Investigation into the cleaning methods of smartphones and wearables from infectious contamination in a patient care environment (I-SWIPE)

Stephanie Huffman, Carly Webb, Sean P Spina
American Journal of Infection Control 2020, 48 (5): 545-549

BACKGROUND: Many health care workers are using smartphones and wearable devices without an enforced cleaning standard to prevent the spread of bacteria to patients. To our knowledge, no real-world trials have been performed to date, examining bacterial elimination on these devices in a hospital setting. The primary objective was to determine if ultraviolet wavelength C (UV-C) was more effective at eliminating bacteria on smartphones and wearable devices when compared with usual care.

METHODS: This prospective before-and-after study included clinicians who used smartphones or wearable devices during their daily clinical practice. Devices underwent two 30-second UV-C disinfection cycles, at the beginning and end of clinician shifts. Swabs were collected at predetermined intervals both prior to and following a UV-C disinfection cycle to determine the extent of bacterial growth.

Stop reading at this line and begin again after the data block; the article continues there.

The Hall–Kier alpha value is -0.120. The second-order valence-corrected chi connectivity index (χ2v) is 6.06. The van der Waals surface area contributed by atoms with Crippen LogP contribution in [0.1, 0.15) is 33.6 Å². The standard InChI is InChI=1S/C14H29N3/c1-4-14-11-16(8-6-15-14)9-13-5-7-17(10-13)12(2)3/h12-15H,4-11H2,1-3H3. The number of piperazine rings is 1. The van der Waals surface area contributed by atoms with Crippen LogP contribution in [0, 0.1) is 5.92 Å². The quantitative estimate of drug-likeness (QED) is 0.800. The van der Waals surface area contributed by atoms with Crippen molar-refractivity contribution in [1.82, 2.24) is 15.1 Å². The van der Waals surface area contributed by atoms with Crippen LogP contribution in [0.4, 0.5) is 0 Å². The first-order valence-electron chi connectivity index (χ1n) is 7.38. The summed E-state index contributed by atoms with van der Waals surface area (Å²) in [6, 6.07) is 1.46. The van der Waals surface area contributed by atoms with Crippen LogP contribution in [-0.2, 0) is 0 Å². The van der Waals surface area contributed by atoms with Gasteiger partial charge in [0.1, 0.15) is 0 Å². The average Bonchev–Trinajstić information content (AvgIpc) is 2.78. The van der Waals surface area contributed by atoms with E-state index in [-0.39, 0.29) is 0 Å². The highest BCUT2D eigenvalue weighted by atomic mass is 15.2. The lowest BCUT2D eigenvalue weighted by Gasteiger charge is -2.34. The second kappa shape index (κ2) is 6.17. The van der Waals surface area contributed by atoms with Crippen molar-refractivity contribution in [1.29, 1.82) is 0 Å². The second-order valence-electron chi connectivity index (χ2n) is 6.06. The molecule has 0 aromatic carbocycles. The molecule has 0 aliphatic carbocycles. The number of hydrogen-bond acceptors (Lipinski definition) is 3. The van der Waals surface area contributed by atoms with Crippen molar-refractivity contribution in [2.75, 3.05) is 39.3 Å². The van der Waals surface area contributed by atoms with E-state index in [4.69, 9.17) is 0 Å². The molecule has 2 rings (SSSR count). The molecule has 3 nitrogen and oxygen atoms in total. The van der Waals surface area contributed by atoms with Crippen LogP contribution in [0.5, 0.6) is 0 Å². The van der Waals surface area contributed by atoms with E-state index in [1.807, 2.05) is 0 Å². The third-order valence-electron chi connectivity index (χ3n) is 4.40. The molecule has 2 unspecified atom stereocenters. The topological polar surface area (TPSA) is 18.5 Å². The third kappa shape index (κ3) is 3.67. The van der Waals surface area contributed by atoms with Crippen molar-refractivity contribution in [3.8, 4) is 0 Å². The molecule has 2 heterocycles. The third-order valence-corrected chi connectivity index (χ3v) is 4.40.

RESULTS: Following a run-in period of twice-daily UV-C disinfection, 20% of devices grew pathogenic bacteria prior to UV-C use. Comparatively, only 4% of devices grew bacteria post-UV-C; therefore, the decrease in bacterial growth was statistically significant (P = .002).

CONCLUSIONS: UV-C appears to be more effective at eliminating bacteria on smartphones and wearable devices when compared with usual care and is a useful disinfection device in a hospital setting. Further studies are needed to determine the interval at which UV-C should be used to prevent bacterial growth and spread.

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